Along with Bateson, Mead was a pioneer in the use of film and photography in her ethnographic research. It helped to underscore the importance of visual evidence in ethnographic research as well as the value of images in conveying crosscultural information to the public. Not only was Mead one of the earliest anthropologists to integrate visual methods into her research, she was also one of the first anthropologists to focus on the study of visual communication, including nonverbal communication, kinesics (the study of body motion), and proxemics (the study of territoriality and personal space), and she pioneered teaching anthropology courses on culture and communication (both verbal and visual).

An ethnographic interview. Bateson and Mead's Balinese secretary I Made Kaler takes notes during Mead's talk with Nang Karma and his son, I Gata. Bajoeng Gede, Bali; photographer: Gregory Bateson, c1937. Gelatin silver print. Manuscript Division, Library of Congress (217a)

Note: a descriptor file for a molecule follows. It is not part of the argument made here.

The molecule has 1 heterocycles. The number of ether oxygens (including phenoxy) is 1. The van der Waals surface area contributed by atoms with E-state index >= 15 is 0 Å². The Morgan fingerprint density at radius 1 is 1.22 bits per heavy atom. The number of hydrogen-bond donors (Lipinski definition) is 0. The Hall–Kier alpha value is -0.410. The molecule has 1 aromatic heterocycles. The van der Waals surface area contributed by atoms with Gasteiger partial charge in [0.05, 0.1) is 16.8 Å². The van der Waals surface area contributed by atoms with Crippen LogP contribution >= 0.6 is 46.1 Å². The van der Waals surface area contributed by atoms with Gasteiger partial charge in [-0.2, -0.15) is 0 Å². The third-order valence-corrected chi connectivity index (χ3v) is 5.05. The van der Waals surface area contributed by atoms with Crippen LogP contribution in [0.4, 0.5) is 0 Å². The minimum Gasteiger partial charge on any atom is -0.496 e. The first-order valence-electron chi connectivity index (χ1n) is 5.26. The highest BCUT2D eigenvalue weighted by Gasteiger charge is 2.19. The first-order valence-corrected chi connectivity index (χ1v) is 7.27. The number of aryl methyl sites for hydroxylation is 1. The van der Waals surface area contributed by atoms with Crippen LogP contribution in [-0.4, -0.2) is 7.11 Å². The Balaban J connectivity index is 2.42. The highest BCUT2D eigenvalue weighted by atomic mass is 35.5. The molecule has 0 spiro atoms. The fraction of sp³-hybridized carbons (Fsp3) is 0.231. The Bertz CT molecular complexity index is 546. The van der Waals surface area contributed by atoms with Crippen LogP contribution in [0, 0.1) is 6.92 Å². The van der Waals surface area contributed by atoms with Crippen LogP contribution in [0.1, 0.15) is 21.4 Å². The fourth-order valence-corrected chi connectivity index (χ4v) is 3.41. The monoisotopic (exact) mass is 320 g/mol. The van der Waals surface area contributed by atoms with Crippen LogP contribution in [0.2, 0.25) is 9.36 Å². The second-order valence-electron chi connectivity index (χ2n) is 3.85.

Drawing upon her experiments among the Arapesh made before the 1930s, Mead came up with a system of "running field notes", essentially a chronological narrative of observations. Each photography was noted in this record, with its place in the ongoing social action, as well as the photographer's relative position. The running field notes were supplemented with a daily diary in which were recorded all the different kinds of activities in the field: photography, events ob- served, births and deaths, illnesses, letters and visits, etc. Although parts of this system of record keeping were present from the start, it was not until 12 May 1936 that the scenario method was begun, and not all these categories were noted in all notes.